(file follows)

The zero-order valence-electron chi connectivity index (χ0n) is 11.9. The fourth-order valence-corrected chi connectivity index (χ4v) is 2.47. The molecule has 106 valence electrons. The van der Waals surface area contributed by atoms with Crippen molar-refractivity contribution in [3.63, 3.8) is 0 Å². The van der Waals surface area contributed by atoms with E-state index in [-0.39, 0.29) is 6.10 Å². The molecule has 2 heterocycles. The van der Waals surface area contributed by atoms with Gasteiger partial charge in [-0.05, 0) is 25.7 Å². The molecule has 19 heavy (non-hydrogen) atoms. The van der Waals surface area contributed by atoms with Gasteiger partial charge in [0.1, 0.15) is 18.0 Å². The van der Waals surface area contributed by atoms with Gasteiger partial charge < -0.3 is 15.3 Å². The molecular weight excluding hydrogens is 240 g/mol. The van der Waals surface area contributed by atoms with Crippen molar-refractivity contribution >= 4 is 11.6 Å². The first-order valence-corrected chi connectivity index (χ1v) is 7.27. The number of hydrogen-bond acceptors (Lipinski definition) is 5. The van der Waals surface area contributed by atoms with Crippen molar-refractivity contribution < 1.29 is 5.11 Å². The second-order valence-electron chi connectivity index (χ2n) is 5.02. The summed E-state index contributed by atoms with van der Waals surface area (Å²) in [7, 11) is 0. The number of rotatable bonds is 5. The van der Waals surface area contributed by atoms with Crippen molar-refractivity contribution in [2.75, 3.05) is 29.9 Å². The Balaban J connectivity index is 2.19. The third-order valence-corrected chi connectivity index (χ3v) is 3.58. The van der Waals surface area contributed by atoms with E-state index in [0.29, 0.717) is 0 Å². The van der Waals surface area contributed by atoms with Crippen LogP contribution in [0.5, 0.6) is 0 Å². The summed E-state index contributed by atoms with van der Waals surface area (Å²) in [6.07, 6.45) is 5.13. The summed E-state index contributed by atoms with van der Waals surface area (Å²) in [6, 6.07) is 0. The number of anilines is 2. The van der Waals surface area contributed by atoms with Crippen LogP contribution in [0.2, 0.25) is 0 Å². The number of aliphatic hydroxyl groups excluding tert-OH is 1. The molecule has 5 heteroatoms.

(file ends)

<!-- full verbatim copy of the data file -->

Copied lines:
The zero-order valence-electron chi connectivity index (χ0n) is 11.9. The fourth-order valence-corrected chi connectivity index (χ4v) is 2.47. The molecule has 106 valence electrons. The van der Waals surface area contributed by atoms with Crippen molar-refractivity contribution in [3.63, 3.8) is 0 Å². The van der Waals surface area contributed by atoms with E-state index in [-0.39, 0.29) is 6.10 Å². The molecule has 2 heterocycles. The van der Waals surface area contributed by atoms with Gasteiger partial charge in [-0.05, 0) is 25.7 Å². The molecule has 19 heavy (non-hydrogen) atoms. The van der Waals surface area contributed by atoms with Gasteiger partial charge in [0.1, 0.15) is 18.0 Å². The van der Waals surface area contributed by atoms with Gasteiger partial charge < -0.3 is 15.3 Å². The molecular weight excluding hydrogens is 240 g/mol. The van der Waals surface area contributed by atoms with Crippen molar-refractivity contribution >= 4 is 11.6 Å². The first-order valence-corrected chi connectivity index (χ1v) is 7.27. The number of hydrogen-bond acceptors (Lipinski definition) is 5. The van der Waals surface area contributed by atoms with Crippen molar-refractivity contribution < 1.29 is 5.11 Å². The second-order valence-electron chi connectivity index (χ2n) is 5.02. The summed E-state index contributed by atoms with van der Waals surface area (Å²) in [7, 11) is 0. The number of rotatable bonds is 5. The van der Waals surface area contributed by atoms with Crippen molar-refractivity contribution in [2.75, 3.05) is 29.9 Å². The Balaban J connectivity index is 2.19. The third-order valence-corrected chi connectivity index (χ3v) is 3.58. The van der Waals surface area contributed by atoms with E-state index in [0.29, 0.717) is 0 Å². The van der Waals surface area contributed by atoms with Crippen LogP contribution in [0.5, 0.6) is 0 Å². The summed E-state index contributed by atoms with van der Waals surface area (Å²) in [6.07, 6.45) is 5.13. The summed E-state index contributed by atoms with van der Waals surface area (Å²) in [6, 6.07) is 0. The number of anilines is 2. The van der Waals surface area contributed by atoms with Crippen LogP contribution in [0.2, 0.25) is 0 Å². The number of aliphatic hydroxyl groups excluding tert-OH is 1. The molecule has 5 heteroatoms.